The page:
BT and Deutsche Telekom have signed legally binding contracts over the joint construction of 3G phone networks in Europe. They reckon the deal will provide them with 30 per cent cost savings over a 10-year period - amounting to around £2.5 billion.
Both companies announced their intention to build the networks together in June when the German regulator RegTP relax its rules and mobile operators realised they could save themselves millions by working together. As such it's not really mind-blowing news but both companies' share prices have dropped: DT 4 per cent and falling; BT 8 per cent and falling.
It's impossible to tell whether this is a positive or negative reaction from the City since all shares are in turmoil at the moment (the FTSE100 is down 6.3 per cent as we write). However the logic behind the deal is hard to argue with: all mobile companies - BT and DT in particular - are seriously in debt thanks to the huge amounts paid for 3G licences.
3G networks require new equipment and hundreds more transmitters and that's going to cost yet more millions. And all this before one penny from consumers has come in. It makes perfect sense to join forces - both financially and environmentally. In fact there isn't a 3G operator left that hasn't twinned with someone.
The actual deal is between mmO2 (formerly BT Wireless) and T-Mobile (DT's mobile arm). And here are the all-important quotes:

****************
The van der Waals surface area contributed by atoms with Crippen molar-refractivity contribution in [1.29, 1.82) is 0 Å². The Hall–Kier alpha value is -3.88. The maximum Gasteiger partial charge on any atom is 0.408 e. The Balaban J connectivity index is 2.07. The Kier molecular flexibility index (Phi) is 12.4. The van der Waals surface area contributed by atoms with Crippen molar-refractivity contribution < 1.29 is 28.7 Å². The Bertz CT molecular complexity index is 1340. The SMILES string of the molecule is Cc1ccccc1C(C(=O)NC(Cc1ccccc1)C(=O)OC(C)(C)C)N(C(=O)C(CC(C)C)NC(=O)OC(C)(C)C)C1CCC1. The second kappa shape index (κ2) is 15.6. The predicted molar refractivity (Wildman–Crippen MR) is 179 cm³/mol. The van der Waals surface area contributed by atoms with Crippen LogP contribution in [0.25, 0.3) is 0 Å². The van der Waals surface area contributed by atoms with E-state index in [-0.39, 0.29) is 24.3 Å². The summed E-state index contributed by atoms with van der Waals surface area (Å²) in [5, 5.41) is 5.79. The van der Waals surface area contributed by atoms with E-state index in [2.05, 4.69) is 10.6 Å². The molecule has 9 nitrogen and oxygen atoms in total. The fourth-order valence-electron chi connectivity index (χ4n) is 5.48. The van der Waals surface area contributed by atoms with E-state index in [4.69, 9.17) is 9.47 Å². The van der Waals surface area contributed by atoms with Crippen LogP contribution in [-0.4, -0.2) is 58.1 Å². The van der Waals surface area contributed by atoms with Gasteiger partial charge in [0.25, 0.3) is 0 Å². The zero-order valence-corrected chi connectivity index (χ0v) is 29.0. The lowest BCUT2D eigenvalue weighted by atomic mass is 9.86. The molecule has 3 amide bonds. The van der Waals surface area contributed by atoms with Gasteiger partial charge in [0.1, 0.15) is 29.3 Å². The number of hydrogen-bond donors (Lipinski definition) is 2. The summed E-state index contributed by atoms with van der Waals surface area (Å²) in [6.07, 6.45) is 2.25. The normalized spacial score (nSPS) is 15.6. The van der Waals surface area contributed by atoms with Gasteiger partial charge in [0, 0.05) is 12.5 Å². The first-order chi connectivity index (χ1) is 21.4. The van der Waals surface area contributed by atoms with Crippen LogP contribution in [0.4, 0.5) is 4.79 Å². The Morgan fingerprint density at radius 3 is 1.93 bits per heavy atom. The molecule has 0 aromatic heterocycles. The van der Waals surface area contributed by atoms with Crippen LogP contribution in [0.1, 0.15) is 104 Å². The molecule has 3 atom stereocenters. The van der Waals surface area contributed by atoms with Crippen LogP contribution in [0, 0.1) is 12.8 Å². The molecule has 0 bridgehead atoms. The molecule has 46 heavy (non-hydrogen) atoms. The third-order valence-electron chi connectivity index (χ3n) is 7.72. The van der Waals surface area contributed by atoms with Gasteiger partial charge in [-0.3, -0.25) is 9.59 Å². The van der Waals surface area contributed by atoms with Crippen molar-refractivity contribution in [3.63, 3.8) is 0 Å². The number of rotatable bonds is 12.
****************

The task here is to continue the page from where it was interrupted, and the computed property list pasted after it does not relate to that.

Peter Erskine (chief exec, mmO2): "Today's announcement is another important development for mmO2. We are now in a position to move into the implementation phase and focus on driving forward our 3G network roll-out plans in Germany and UK. This exciting agreement should lead to substantial cost-savings, faster network coverage for O2 in Germany, and the additional benefit of reducing the number of cell sites needing to be deployed in both countries for 3G."
Kai-Uwe Ricke (chief exec, T-Mobile): "The speed with which we have reached agreement on these detailed technological and operational points indicates the spirit of co-operation we have established on this issue. Reaching this point means both groups can start to realise a more cost effective 3G network construction in two of the most advanced markets for mobile services in the world." ®